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Life course socioeconomic position and incidence of mid–late life depression in China and England: a comparative analysis of CHARLS and ELSA
  1. Milagros Ruiz1,
  2. Yaoyue Hu2,
  3. Pekka Martikainen2,3,4,
  4. Martin Bobak1
  1. 1 Research Department of Epidemiology and Public Health, University College London, London, UK
  2. 2 Laboratory of Population Health, Max Planck Institute for Demographic Research, Rostock, Germany
  3. 3 Population Research Unit, Faculty of Social Sciences, University of Helsinki, Helsinki, Finland
  4. 4 Centre for Health Equity Studies (CHESS), Stockholm University and Karolinska Institutet, Stockholm, Sweden
  1. Correspondence to Dr Milagros Ruiz, Research Department of Epidemiology and Public Health, University College London, London WC1E 6BT, UK; m.a.ruiz{at}


Background Despite the growing prevalence of depression in the Chinese elderly, there is conflicting evidence of life course socioeconomic position (SEP) and depression onset in China, and whether this association is akin to that observed in Western societies. We compared incident risk of mid–late life depression by childhood and adulthood SEP in China and England, a country where mental health inequality is firmly established.

Methods Depression-free participants from the China Health and Retirement Longitudinal Study (N=8508) and the English Longitudinal Study of Ageing (N=6184) were studied over 4 years. Depressive symptoms were classified as incident cases using the Center for Epidemiologic Studies Depression Scale criteria. Associations between SEP (education, wealth, residence ownership and childhood/adolescent deprivation) and depression symptom onset were assessed using Cox proportional hazards models. In China, we also investigated children’s government employment status as a SEP marker.

Results Higher education and wealth predicted lower incidence of depression in both countries. The association with non-ownership of residence appeared stronger in England (HR 1.61, 95% CI 1.41 to 1.86) than in China (HR 1.11, 95% CI 0.95 to 1.29), while that with childhood/adolescent deprivation was stronger in China (HR 1.43, 95% CI 1.29 – 1.60) than in England (HR 1.33, 95% CI 0.92 to 1.92). Chinese adults whose children were employed in high-status government jobs, had lower rates of depression onset.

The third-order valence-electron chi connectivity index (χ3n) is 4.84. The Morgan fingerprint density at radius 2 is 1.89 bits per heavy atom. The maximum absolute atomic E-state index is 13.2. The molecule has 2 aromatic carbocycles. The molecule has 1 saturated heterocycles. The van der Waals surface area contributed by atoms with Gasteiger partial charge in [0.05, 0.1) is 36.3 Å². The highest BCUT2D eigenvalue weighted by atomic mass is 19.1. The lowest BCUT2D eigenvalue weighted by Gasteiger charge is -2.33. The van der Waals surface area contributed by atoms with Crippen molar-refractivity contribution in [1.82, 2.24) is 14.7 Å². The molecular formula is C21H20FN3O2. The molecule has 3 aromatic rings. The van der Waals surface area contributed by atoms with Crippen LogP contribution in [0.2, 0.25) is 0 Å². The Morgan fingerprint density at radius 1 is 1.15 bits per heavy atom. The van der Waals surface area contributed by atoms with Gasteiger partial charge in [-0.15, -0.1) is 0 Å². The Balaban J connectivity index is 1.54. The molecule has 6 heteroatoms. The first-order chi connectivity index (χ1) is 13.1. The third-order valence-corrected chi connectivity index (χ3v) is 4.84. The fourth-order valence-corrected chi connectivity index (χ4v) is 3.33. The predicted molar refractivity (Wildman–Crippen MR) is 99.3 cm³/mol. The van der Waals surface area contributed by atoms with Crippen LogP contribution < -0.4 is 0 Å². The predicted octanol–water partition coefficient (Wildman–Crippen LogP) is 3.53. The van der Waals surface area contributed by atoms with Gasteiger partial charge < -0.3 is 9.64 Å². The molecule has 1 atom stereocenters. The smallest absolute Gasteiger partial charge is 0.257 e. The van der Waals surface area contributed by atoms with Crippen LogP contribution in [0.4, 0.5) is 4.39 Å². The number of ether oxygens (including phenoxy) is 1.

Conclusions Consistent findings from China and England demonstrate that SEP is a pervasive determinant of mid–late life depression in very diverse social contexts. Together with conventional measures of SEP, the SEP of children also affects the mental health of older Chinese.

  • ageing
  • china
  • depression
  • depressive symptoms
  • england
  • incidence
  • inequality
  • socioeconomic position

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Depression is the fourth leading cause of disability in China,1 where low mental health literacy coincides with grave stigma towards mental illness.2 Alarmingly high suicide rates prompted public discourse on mental health in China,2 especially for older Chinese, as adults aged 65+ formed 8.9% of the Chinese population yet accounted for 41.2% of all suicides.3 Since mid–late life depression prevalence rose steadily from 1987 to 2012,4 addressing its social determinants is particularly timely as elderly adults will reach almost one-fourth of the total Chinese population by 2050.3 There are two critical evidence gaps on the nature of mid–late life depression inequalities for the world’s largest ageing population. It remains unclear (1) how consistent socioeconomic position (SEP) differences in depression among older Chinese are and (2) whether these differentials mirror well-established inequalities observed in Western countries.